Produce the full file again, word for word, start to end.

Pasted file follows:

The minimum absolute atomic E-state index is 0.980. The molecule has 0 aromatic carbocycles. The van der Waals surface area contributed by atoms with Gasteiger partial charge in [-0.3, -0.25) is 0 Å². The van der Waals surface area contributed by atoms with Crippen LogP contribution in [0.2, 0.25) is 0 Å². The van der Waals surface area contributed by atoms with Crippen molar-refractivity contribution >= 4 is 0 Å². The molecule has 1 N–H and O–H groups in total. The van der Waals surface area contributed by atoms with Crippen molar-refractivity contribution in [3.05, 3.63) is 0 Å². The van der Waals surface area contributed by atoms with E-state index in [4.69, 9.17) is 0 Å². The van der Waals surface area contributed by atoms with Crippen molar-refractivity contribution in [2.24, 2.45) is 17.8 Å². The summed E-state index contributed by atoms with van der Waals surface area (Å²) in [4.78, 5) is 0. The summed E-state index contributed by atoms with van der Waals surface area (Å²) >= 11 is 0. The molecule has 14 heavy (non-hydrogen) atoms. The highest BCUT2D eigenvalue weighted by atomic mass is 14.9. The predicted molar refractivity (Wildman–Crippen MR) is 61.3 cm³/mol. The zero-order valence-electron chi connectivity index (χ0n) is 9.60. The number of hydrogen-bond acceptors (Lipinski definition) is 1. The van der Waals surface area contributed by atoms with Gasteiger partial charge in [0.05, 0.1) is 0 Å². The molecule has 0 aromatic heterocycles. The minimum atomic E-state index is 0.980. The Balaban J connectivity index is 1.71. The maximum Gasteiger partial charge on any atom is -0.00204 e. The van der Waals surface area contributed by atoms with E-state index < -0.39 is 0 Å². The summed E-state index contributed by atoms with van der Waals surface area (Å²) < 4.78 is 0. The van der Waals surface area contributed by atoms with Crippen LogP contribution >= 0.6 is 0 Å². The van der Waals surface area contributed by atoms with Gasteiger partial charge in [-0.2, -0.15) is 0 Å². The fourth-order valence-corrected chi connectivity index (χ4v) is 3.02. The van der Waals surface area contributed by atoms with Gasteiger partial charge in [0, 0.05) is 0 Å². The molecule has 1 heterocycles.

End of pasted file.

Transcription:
The minimum absolute atomic E-state index is 0.980. The molecule has 0 aromatic carbocycles. The van der Waals surface area contributed by atoms with Gasteiger partial charge in [-0.3, -0.25) is 0 Å². The van der Waals surface area contributed by atoms with Crippen LogP contribution in [0.2, 0.25) is 0 Å². The van der Waals surface area contributed by atoms with Crippen molar-refractivity contribution >= 4 is 0 Å². The molecule has 1 N–H and O–H groups in total. The van der Waals surface area contributed by atoms with Crippen molar-refractivity contribution in [3.05, 3.63) is 0 Å². The van der Waals surface area contributed by atoms with E-state index in [4.69, 9.17) is 0 Å². The van der Waals surface area contributed by atoms with Crippen molar-refractivity contribution in [2.24, 2.45) is 17.8 Å². The summed E-state index contributed by atoms with van der Waals surface area (Å²) in [4.78, 5) is 0. The summed E-state index contributed by atoms with van der Waals surface area (Å²) >= 11 is 0. The molecule has 14 heavy (non-hydrogen) atoms. The highest BCUT2D eigenvalue weighted by atomic mass is 14.9. The predicted molar refractivity (Wildman–Crippen MR) is 61.3 cm³/mol. The zero-order valence-electron chi connectivity index (χ0n) is 9.60. The number of hydrogen-bond acceptors (Lipinski definition) is 1. The van der Waals surface area contributed by atoms with Gasteiger partial charge in [0.05, 0.1) is 0 Å². The molecule has 0 aromatic heterocycles. The minimum atomic E-state index is 0.980. The Balaban J connectivity index is 1.71. The maximum Gasteiger partial charge on any atom is -0.00204 e. The van der Waals surface area contributed by atoms with E-state index < -0.39 is 0 Å². The summed E-state index contributed by atoms with van der Waals surface area (Å²) < 4.78 is 0. The van der Waals surface area contributed by atoms with Crippen LogP contribution >= 0.6 is 0 Å². The van der Waals surface area contributed by atoms with Gasteiger partial charge in [-0.2, -0.15) is 0 Å². The fourth-order valence-corrected chi connectivity index (χ4v) is 3.02. The van der Waals surface area contributed by atoms with Gasteiger partial charge in [0, 0.05) is 0 Å². The molecule has 1 heterocycles.